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Packaging is indeed headed to be a lead sector in the Asian pharmaceutical environment, but certain challenges must first be overcome.


Pharmaceutical Technology
pp. 14-16

Packaging is indeed headed to be a lead sector in the Asian pharmaceutical environment, but certain challenges must first be overcome.

Asia is a key driving force of the current global pharmaceutical industry. In recent years, healthcare demands among the region's populations have increased and its low operating costs continue to attract pharmaceutical companies. The pharmaceutical packaging sector, in particular, has grown and matured in line with the emergence of China and India as pharmaceutical manufacturing leaders, according to Warwick Bedwell, president of pharmaceutical packaging systems (Asia–Pacific) at West Pharmaceutical Services. Packaging is indeed headed to be a leading sector in the Asian pharmaceutical environment, but certain challenges must first be overcome.


PHOTO:BERNARD SIAO PHOTOGRAPHY / GETTY IMAGES
For starters, trends and developments within the region vary from one market to another. Joerg Doescher, sales director Asia of SCHOTT Pharmaceutical Packaging explains: "Emerging markets such as China and India show strong growth and are moving towards a trend of higher quality requirements. Mature markets such as Japan experience slower growth rates that are driven mainly by developments in the field of biotech solutions."

Interestingly, a fragmented Asian market opens doors for diversified business opportunities and approaches whether they are through alliances, joint ventures, or acquisitions. But before a company can expect to be successful throughout the Asian region, it has to establish a local presence. Unlike the European and US markets, centralized production is necessary to learn directly from customers and to address local market needs.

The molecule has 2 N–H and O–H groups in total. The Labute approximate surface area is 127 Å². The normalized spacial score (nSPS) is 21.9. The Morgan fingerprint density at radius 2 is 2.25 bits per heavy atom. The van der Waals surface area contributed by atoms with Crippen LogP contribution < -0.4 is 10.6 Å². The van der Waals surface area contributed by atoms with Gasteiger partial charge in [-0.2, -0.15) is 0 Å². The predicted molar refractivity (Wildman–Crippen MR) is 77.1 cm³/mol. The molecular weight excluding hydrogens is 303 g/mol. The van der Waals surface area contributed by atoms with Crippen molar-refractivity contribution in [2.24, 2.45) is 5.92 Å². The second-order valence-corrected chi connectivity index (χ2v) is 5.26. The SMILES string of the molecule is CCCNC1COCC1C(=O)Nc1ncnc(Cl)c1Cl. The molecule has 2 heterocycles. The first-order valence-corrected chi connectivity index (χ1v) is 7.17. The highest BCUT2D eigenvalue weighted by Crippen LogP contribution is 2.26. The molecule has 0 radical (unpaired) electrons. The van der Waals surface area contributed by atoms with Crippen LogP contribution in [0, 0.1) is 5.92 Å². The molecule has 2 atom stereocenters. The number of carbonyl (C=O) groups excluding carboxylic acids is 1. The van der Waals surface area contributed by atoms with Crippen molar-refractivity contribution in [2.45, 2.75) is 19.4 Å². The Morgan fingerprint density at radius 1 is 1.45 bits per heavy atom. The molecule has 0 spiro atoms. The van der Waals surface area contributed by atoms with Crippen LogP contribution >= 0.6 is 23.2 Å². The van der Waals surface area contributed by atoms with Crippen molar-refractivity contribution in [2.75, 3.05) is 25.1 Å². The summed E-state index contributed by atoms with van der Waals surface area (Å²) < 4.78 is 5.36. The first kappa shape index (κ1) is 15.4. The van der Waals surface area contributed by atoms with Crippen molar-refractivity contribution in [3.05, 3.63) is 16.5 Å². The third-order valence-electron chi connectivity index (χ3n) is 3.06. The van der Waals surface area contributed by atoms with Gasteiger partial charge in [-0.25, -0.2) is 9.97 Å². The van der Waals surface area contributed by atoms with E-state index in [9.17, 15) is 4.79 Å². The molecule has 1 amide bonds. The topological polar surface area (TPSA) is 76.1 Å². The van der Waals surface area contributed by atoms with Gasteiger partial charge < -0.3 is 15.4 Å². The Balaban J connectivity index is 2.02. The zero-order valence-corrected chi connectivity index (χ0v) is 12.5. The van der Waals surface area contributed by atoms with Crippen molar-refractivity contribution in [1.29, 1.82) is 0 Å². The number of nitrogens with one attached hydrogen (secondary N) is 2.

Companies "have to be clear about their product roadmap and product life-cycle management in order to be prepared for the market launch of packaging solutions that address future customer demands. Excellent customer relationships are essential to gain insights to local trends and developments to offer suitable products in time," says Doescher.

This strategy explains why SCHOTT, based in Elmsford, New York, built a production site within an existing one in Suzhou to promote faster production of their glass products and to gain authority in the high-end Chinese market. The company's joint venture with Kaisha Manufacturers in Mumbai, India, allowed it to enter the Indian market and provided an opportunity to foster close proximity with customers, opinion leaders, and shareholders. Another example is West Pharmaceutical Services, which is building a second manufacturing facility in Qingpu, China, to prepare for meeting the needs of the Chinese and Indian markets when production begins in 2013.


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